- In the protest, people were shouting ‘Simon go back’. In October 1928, when the commission reached Lahore (now in Pakistan), a protest led by Lala Lajpat Rai raised black flags against the commission.
- The local police started beating the protestors and one of the white police officers brutally beat Lala Lajpat Rai along with Lala. He was seriously injured and soon died.
Simon commission recommendations
The main recommendations of this simon commission were;
- The diarrheal system of administration in the provinces would be abolished and a representative government would be established in its place.
- It recommended that separate electorates remain in place until communal violence and tensions subsided.
- To contain communal hatred, crackdown and maintain internet security, discretionary powers were given to the Governor.
- It was recommended that the number of members of the Legislative Council be increased.
- The reforms equally suggested that the commission was incorporated in the Government of India Act 1935.
- To have complete control over the High Court, the Government of India must have complete control.
- In the year 1937, the first provincial-based elections were held, which saw a wave of Congress encroachment in every province.
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- The diarchy system implemented under the 1919 Government of India Act should be abolished.
- A federal constitution should be made for the country.
- The High Court should be placed under the control of the Government of India.
- Burma (now Myanmar) should be separated from India and Orissa and Sindh should be given the status of separate provinces.
- The number of members in the provincial legislatures should be increased.
- It should be arranged that the Governor and the Governor-General take special care of the interests of the minority castes.
- The system of appointing a constitution commission every 10 years should be abolished.
- Franchise and Expansion of Legislatures
- establishment of union government
- continuation of communal representation
- unresponsive governance in the central sector
- reorganization of the central legislature
- Establishment of Greater India Council
commission member in simon commission
The Simon Commission was appointed by the British Prime Minister under the leadership of Sir John Simon. There were seven members in this commission, all of whom were nominated members of the British Parliament. This was the reason why it was called ‘White Commission’. Simon Commission was announced on November 8, 1927 AD.
- Sir John Simon, MP for Spain Valley (Liberal Party)
- Clement Attlee, MP for Limehouse (Labour Party)
- Harry Levy-Lawson, (Liberal Unionist Party)
- Sir Edward Cecil George Cadogan, MP from Finchley (Conservative Party)
- Vernon Hartsholm, MP for Augmore (Labour Party)
- George Richard Lane – Fox, MP for Barkston Ash (Conservative Party)
- Donald Stirlin Palmer Howard, Parliament of Cumberland North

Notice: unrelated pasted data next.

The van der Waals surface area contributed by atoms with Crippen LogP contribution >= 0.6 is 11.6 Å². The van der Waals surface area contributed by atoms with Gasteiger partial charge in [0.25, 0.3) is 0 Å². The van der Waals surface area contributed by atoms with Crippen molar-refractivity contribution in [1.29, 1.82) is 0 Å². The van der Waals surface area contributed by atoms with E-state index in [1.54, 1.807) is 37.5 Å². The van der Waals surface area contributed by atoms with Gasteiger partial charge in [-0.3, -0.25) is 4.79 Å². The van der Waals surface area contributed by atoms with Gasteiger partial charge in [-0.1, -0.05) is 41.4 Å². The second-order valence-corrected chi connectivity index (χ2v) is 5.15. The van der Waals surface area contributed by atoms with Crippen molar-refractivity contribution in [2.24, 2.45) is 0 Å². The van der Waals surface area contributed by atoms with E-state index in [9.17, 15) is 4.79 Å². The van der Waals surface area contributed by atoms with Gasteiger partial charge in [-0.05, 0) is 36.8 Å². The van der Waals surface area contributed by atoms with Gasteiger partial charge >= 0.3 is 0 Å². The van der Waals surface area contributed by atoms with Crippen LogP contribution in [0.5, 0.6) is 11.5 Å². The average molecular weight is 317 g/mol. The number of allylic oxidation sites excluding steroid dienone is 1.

Effects and Objectives of Simon Commission
Now that you have understood the general information related to Simon Commission, let’s move a step closer to its effects and objectives:
- Its main effect was directionlessness towards the Indian National Congress.
- Its main objective was to widen the communal sentiments to break the social fabric of the country.
- It wanted to delay the process of conferring the powers of governance to the Indians.
- They were trying to promote and support the regional movement which could automatically wipe out the national movements in the country.
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result of simon commission
- Apart from several recommendations, he soon realized that the educated sector of India was not fully accepting the changes, so he suggested some changes for the betterment of Indians.
- The commission resulted in the Government of India Act 1935, which in India referred to as “responsible” government at the provincial level, but not at the national level – this being responsible government to the Indian community rather than London. In 1937, the first provincial elections were held, they formed the Congress government in several provinces.
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The Simon Commission was a group of seven British Parliamentarians, which was formed in 1927 to study the constitutional reforms in India. It is called the Simon Commission after its chairman Sir John Simon.
Establishment of a federation in India consisting of British Indian provinces and princely states. 2. There should be a system of responsible governance at the centre.
In 1927, the Congress session was held in Madras, in which it was unanimously decided to boycott the Simon Commission. The Muslim League also decided to boycott Simon. The commission reached India on 3 February 1928.
Saunders was murdered by Bhagat Singh, Rajguru, Sukhdev on 17 December 1928 to avenge the death of Lalaji.
Lord Irwin was appointed the Viceroy and Governor General of India on 3 April 1926. In 1927, the British Government constituted the Simon Commission under the chairmanship of Sir Stafford Cripps.